Income inequality and the black family

Screen-Shot-2015-03-26-at-12.52.30-AMBy Alana-Rose Davis

The racial divide was and is such a problem that it has caused income inequality within black families.

A white household will make four times more than a black household. How did this problem arise? In the 1970s, a black man only carried home 69% of the income of a white man.  Because of this, black Americans needed more government assistance.

But welfare benefits were less for a two-parent household because policy-makers thought that if there is double income, less aid would be needed. In actuality, black families were not above the poverty line because of the wage gap.

If a black woman decided to marry, many of the support programs which she relied on to help her would be discontinued. Marriage was once a symbol of union and support of a man and a woman. However, there was a financial disincentive for black mothers who needed to support their children. Because of this, many black women decided it was counterproductive to marry.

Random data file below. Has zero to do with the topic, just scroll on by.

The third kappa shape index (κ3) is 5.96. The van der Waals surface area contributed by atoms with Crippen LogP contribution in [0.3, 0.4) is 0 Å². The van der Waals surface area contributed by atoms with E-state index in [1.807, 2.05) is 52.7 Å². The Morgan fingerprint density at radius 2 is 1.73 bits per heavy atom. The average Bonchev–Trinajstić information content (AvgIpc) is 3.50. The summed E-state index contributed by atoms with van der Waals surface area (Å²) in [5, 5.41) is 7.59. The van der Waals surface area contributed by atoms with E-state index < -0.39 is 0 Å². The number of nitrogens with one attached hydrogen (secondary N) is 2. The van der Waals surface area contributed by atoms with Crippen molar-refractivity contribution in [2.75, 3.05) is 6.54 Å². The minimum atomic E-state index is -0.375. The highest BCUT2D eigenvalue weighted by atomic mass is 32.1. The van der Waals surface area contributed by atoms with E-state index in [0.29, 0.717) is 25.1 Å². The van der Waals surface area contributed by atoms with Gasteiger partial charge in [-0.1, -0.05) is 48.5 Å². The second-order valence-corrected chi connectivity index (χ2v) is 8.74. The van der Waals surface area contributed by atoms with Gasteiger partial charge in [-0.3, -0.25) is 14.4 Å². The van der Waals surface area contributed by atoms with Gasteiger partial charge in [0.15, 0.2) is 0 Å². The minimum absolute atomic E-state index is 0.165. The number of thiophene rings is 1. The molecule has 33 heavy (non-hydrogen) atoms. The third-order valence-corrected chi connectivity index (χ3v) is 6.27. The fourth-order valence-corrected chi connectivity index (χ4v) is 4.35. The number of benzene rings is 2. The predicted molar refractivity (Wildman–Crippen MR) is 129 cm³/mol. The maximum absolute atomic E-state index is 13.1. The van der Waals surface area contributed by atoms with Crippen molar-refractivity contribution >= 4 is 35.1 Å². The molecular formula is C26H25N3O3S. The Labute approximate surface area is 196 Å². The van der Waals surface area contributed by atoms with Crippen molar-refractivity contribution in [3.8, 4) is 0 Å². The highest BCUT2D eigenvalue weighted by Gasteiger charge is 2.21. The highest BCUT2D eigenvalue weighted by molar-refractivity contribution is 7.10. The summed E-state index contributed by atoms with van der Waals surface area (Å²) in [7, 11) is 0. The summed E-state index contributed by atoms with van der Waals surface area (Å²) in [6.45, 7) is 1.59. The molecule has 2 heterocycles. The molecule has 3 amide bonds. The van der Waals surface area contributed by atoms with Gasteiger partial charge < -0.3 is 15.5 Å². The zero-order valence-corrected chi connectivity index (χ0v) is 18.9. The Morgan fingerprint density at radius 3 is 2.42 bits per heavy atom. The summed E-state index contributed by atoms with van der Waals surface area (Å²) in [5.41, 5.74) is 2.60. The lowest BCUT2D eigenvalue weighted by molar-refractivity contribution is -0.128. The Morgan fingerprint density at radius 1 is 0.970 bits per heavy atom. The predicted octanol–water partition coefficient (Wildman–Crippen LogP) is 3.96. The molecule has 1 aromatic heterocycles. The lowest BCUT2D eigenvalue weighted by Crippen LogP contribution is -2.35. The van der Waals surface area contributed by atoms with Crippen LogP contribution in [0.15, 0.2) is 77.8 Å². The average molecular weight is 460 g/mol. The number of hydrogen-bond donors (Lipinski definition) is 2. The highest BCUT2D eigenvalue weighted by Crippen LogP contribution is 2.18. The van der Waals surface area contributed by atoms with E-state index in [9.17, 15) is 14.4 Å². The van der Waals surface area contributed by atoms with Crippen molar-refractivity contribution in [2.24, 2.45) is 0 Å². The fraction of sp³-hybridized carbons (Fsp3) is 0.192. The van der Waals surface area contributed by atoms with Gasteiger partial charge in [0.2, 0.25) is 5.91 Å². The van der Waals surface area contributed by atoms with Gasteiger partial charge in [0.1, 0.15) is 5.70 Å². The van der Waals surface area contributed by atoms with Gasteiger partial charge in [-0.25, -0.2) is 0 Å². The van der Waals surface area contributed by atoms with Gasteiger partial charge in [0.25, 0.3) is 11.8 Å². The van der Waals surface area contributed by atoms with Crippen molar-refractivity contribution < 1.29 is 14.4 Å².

Over the years, this policy created a huge gap when it came to family income. Eventually, the government passed laws to address the racial wage disparity. One side effect of this was that black people no longer saw marriage as important and many fathers were absent within the family dynamic.

In 2011, white households had $111,146 in wealth holdings, while black households had just $7,113. This is just one example of how systematic oppression affected income inequality within the black family.


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